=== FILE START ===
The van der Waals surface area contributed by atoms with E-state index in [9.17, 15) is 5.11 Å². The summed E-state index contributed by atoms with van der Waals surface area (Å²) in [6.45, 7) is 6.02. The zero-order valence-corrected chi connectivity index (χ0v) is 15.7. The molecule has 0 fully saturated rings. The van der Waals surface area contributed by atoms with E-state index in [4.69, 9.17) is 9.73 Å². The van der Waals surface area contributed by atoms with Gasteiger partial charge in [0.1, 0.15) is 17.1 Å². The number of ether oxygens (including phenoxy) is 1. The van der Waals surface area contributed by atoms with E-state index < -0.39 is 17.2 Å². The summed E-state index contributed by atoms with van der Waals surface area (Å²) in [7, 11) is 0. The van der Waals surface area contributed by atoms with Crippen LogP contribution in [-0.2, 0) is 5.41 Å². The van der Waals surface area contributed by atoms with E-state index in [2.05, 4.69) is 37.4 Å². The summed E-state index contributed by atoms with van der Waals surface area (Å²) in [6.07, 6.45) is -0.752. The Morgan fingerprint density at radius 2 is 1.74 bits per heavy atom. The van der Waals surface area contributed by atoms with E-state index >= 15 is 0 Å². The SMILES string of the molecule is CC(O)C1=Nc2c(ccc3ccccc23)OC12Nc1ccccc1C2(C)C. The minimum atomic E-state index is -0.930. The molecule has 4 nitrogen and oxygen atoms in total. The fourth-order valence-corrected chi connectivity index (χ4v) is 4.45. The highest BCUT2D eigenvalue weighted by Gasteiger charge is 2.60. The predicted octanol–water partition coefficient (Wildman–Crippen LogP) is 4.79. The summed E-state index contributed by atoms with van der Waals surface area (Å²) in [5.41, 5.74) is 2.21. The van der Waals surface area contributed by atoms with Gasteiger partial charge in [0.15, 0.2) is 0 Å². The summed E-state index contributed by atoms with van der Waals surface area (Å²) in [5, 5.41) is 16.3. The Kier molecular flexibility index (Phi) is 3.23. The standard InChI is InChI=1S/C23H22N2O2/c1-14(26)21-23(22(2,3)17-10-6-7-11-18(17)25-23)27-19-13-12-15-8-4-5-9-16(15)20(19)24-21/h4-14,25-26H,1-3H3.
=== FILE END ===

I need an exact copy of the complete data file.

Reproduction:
The van der Waals surface area contributed by atoms with E-state index in [9.17, 15) is 5.11 Å². The summed E-state index contributed by atoms with van der Waals surface area (Å²) in [6.45, 7) is 6.02. The zero-order valence-corrected chi connectivity index (χ0v) is 15.7. The molecule has 0 fully saturated rings. The van der Waals surface area contributed by atoms with E-state index in [4.69, 9.17) is 9.73 Å². The van der Waals surface area contributed by atoms with Gasteiger partial charge in [0.1, 0.15) is 17.1 Å². The number of ether oxygens (including phenoxy) is 1. The van der Waals surface area contributed by atoms with E-state index < -0.39 is 17.2 Å². The summed E-state index contributed by atoms with van der Waals surface area (Å²) in [7, 11) is 0. The van der Waals surface area contributed by atoms with Crippen LogP contribution in [-0.2, 0) is 5.41 Å². The van der Waals surface area contributed by atoms with E-state index in [2.05, 4.69) is 37.4 Å². The summed E-state index contributed by atoms with van der Waals surface area (Å²) in [6.07, 6.45) is -0.752. The Morgan fingerprint density at radius 2 is 1.74 bits per heavy atom. The van der Waals surface area contributed by atoms with E-state index >= 15 is 0 Å². The SMILES string of the molecule is CC(O)C1=Nc2c(ccc3ccccc23)OC12Nc1ccccc1C2(C)C. The minimum atomic E-state index is -0.930. The molecule has 4 nitrogen and oxygen atoms in total. The fourth-order valence-corrected chi connectivity index (χ4v) is 4.45. The highest BCUT2D eigenvalue weighted by Gasteiger charge is 2.60. The predicted octanol–water partition coefficient (Wildman–Crippen LogP) is 4.79. The summed E-state index contributed by atoms with van der Waals surface area (Å²) in [5.41, 5.74) is 2.21. The van der Waals surface area contributed by atoms with Gasteiger partial charge in [0.15, 0.2) is 0 Å². The summed E-state index contributed by atoms with van der Waals surface area (Å²) in [5, 5.41) is 16.3. The Kier molecular flexibility index (Phi) is 3.23. The standard InChI is InChI=1S/C23H22N2O2/c1-14(26)21-23(22(2,3)17-10-6-7-11-18(17)25-23)27-19-13-12-15-8-4-5-9-16(15)20(19)24-21/h4-14,25-26H,1-3H3.